I like the title to this Blog; it has the air of a 1930s Agatha Christie murder mystery. What is the connection between Sylvia Pankhurst and the Fidget Spinner? Is there a link between Sylvia Pankhurst and the Fidget Spinner? Will we ever find out?
The link between Sylvia Pankhurst and the Fidget Spinner might be tenuous but there is a link. A couple of days ago, I received, unexpectedly and surprisingly, two gifts. It is not my birthday; I am not celebrating anything and it certainly isn’t Christmas but there is a kind of link about how I got them. Hamish came to stay and had a couple of Fidget Spinners; although I’d heard about them, I’d never seen them and certainly never seen one in action. Hamish gave me a demonstration. I was fascinated. A couple of years ago, I would never have been able to go near one because it would have set off a stream of epileptic seizures but, with the aid of good medication, I could enjoy the pleasure of a Fidget Spinner. Hamish is really good at getting it spinning for very lengthy periods; he let me have a go and, while I managed the technique, I couldn’t get it to spin for long periods. It obviously takes practice. The following day, Hamish was carrying a Fidget Spinner and said he would like to give me it because he thought I could learn to use it, with practice. I was delighted and it was his better one, reminding me of the Falkirk Wheel. I have been taking delight in this ever since, using it while I research my Tea Towel Blogs, relaxing and focusing. I am so pleased with this gift; I know how difficult it is to give away part of a valued collection.
The interesting thing about the Fidget Spinner is that there is controversy surrounding it. Catherine Hettinger, a chemical engineer, supposedly invented it in 1993 and had a patent on it as a ‘Spinning Toy’. She let the patent lapse in 2005 because she could not find a commercial partner. In 2014, Scott McCoskery ‘invents’ the same thing, to cope with his fidgeting in meetings, gets it patented, advertises online and reaps the financial rewards; Catherine Hettinger has no claim on any royalties. Life is unfair; and it is a woman, in this case, that life is unfair to. Hamish has since sent me a video, showing me how long he can keep the Fidget Spinner going for, putting me to shame but I am still practising!!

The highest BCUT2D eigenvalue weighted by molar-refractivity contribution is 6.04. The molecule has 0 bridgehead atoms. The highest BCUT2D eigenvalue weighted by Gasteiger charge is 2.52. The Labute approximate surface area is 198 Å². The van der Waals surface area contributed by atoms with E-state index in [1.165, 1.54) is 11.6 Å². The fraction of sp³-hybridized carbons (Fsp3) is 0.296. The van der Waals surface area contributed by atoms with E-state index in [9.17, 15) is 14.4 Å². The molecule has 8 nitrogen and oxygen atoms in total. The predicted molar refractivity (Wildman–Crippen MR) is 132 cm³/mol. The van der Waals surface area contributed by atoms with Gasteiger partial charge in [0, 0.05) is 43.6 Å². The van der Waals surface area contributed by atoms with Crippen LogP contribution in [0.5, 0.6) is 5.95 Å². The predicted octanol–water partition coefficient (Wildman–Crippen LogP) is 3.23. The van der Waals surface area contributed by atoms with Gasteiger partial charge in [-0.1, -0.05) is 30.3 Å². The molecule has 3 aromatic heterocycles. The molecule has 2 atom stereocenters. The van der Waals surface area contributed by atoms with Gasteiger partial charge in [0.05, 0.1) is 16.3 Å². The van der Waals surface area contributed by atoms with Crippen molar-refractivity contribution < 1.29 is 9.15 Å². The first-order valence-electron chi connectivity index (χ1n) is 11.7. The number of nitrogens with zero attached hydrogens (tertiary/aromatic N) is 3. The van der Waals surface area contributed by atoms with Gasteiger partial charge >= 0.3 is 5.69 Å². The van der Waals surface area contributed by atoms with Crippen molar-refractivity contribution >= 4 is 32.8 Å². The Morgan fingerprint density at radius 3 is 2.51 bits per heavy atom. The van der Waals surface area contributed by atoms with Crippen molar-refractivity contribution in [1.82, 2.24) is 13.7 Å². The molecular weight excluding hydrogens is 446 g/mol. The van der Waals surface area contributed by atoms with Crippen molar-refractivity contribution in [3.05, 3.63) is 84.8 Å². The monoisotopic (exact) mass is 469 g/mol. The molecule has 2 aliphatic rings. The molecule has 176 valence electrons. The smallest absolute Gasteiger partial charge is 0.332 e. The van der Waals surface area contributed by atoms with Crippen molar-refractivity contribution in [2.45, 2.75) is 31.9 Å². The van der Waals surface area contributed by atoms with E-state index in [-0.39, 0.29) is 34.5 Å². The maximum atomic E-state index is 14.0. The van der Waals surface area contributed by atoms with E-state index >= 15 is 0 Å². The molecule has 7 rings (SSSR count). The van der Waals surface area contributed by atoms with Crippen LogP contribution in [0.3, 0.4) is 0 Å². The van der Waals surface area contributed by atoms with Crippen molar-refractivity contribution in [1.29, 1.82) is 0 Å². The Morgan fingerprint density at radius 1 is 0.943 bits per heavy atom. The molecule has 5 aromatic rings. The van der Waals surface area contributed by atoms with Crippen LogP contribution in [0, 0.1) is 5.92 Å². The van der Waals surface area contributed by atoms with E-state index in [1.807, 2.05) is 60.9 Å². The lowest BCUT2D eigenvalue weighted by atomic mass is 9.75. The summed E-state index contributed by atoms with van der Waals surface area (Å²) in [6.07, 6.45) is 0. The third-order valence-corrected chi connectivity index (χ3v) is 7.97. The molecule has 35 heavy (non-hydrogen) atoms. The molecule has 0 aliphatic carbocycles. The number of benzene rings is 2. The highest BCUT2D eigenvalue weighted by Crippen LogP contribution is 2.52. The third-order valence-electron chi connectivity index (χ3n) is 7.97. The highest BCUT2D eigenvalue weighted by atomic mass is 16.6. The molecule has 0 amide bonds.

So, where does Sylvia Pankhurst fit into this story? On the same day that Hamish gave me a Fidget Spinner, Luke sent me a tea towel through the post. I can always spot a tea towel in the post, that thin plastic envelope, that feel of material through the packaging. I had no idea what it was going to be. Look at it! Beautiful, maroon, striking, thick cotton and Sylvia Pankhurst with a great quote: a quote that says something we would all believe in but a million miles from where we are today. I have the Votes for Women and Emmeline Pankhurst tea towels but, for me, Sylvia is the Pankhurst that I love most; the Pankhurst that challenged the mould. Sylvia was a suffragette but didn’t agree with the stance her mother and sister (Emmeline and Christobel) took in relation to the First World War: they backed the war effort, she didn’t and attended the International Women’s Peace Conference in 1915 in The Hague. Sylvia wanted to continue campaigning for Women’s Suffrage during the war but the Women’s Social and Political Union (WSPU) didn’t. She refused to enter into a marriage contract and change her name. When she was pregnant, she refused to marry her partner and was disowned by her mother. She argued with her mother about WSPU support for conscription, and support for what she saw as a middle-class cause. The WSPU did not link itself to any political party while Sylvia felt they should back the Labour Party, and did join herself.